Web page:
It is not always in one's power to choose a captain; though great part of the pleasure and happiness of the passage depends upon this choice, and though one must for a time be confined to his company, and be in some me sure under his command. If he is a social sensible man, obliging, and of a good disposition, you will be so much the happier. One some imes meets with people of this description, but they are not common; however, if yours be not of this number, if he be a good seaman, attentive, careful, and active in the management of his vessel, you may dispense with the rest, for these are the most essential qualities.
Whatever right you may have by your agreement with him, 'to the provisions he has taken; on board for the use of the passengers, it is always proper to have some private store, which you may make use of occasionally. You ought, therefore, to provide good water, that of the ship being often bad; bu'f'you must put it into bottles, without which you cannot expect to pre»
serve it sweet. You ought also to carry with you good tea, ground coffee, chocolate, wine, of the sort you like best, cyder, dried raisins, almonds, sugar, capillaire, citrons, rum, eggs dipped in oil, portable soup, bread twice baked. With regard to poultry, it is almost useless to carry any with you unless you resolve to undertake the office of feeding and fattening them yourself. With the little care which is taken of them on board ship, they are almost all sickly, and their flesh is as tough as leather. . '.
All sailors entertain an opinion, which has undoubtedly originated formerly from a want of water, and when it has been found necessary to be sparing of it, that poultry never know when they have drank enough; and that when water is given them at discretion, they generally kill themselves by drinking beyond measure. In consequence of this opinion, they gave them water only once in two days, and even then in small; quantities: but as they pour this water into troughs inclining on one side, which occasions it to run to the lower part, it thence happens that they are obliged to mount one upon the back of another in order to reach itand ihere are some which cannot even dip their beak* in it. Thus continually tantalized and tormented by thirst, they are unable to digest their food, which is very dry, and they soon fall sick and die. Some of them are found thus every morning, and are thrown into the sea; whilst those which are kill. ed-for the table are scarcely fit to be eaten. To< remedy this inconvenience, it will be necessary. to divide their troughs into small compartments, in such a manner that each of them may be capable of containing water; but this is seldom or never done. »On this account sheep and hogs are to be considered as the best fresh provision that one can have at sea; mutton there being in general very good, and pork excellent.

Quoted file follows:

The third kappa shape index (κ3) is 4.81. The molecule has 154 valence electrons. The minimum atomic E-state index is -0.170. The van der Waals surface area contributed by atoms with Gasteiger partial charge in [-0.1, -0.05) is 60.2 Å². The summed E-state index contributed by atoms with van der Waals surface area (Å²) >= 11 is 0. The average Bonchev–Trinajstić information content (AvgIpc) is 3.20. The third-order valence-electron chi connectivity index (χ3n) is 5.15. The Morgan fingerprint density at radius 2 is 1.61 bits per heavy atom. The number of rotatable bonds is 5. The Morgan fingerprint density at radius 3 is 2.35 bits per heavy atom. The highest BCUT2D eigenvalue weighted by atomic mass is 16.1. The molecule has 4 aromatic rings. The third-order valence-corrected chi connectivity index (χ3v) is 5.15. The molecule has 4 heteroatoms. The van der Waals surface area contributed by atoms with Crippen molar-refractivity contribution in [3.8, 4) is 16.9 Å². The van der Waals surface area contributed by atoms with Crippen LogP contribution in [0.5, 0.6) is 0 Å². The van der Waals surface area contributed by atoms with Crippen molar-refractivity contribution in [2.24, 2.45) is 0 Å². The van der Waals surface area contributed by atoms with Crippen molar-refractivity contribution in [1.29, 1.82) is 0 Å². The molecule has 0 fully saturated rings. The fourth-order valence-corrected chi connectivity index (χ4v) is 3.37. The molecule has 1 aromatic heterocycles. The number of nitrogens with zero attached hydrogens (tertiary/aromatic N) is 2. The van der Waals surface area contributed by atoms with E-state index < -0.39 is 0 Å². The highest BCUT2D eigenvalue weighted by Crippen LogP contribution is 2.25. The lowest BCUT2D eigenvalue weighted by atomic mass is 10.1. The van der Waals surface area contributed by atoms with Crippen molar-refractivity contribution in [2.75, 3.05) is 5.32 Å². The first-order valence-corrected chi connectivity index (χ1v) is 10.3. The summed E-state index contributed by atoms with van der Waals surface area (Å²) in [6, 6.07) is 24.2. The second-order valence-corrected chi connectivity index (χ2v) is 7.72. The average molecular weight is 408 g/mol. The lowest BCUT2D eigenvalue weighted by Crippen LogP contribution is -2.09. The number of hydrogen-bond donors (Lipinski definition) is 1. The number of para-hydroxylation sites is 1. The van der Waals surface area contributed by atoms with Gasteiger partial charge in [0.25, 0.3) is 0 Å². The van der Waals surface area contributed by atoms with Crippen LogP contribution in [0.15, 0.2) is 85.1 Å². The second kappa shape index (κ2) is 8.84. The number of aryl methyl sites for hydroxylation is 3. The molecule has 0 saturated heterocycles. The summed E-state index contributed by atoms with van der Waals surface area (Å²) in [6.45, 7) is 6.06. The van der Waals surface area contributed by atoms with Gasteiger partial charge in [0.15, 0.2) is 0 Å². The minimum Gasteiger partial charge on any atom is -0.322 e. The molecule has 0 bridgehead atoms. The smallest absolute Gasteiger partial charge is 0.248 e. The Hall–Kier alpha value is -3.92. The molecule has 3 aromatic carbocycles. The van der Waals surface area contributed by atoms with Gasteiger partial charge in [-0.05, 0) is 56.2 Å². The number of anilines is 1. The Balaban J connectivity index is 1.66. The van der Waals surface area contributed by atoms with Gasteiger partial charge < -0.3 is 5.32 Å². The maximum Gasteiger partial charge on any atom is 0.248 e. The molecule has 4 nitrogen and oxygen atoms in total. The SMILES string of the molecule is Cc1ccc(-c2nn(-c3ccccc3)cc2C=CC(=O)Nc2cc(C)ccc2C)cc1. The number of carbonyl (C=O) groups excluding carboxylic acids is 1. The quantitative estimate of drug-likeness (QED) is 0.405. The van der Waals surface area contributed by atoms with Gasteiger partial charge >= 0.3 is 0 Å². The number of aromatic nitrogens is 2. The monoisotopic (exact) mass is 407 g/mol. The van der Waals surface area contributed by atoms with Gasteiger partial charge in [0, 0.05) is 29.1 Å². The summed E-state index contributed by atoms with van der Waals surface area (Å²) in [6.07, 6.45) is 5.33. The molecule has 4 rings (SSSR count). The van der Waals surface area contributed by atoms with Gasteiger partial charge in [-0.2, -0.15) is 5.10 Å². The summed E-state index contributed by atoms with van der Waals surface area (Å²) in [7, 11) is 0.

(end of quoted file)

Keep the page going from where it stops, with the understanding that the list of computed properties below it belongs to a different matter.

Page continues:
It may happen that some of the provisions and stores which I have recommended may become almost useless, by the care which the captain has taken to lay in a proper stock; but in such a case you may dispose of it to relieve the poor passengers, who, paying less for their passage, are stowed among the common sailors, and have no right to the captain's provisions, except such part of them as is used for feeding the crew. These passengers are sometimes sick, melancholy, and dejected; and there are often women and children among them, neither of whom have any opportunity of procuring those things which I have mentioned," and of which, perhaps, they have the greatest need. By distributing among them a part of your superfluity, you may be of the greatest assistance to them. You may restore their health, save their lives, and in short render them happy; which always affords the liveliest sensation to a feeling mind.' .'
The most disagreeable thing at sea is the cookery; for there is not, properly speaking, any professed cook on board- The worst sailor is generally chosen for that purpose, who for the most part is equally dirty. Hence comes the proverb used among the English sailors, that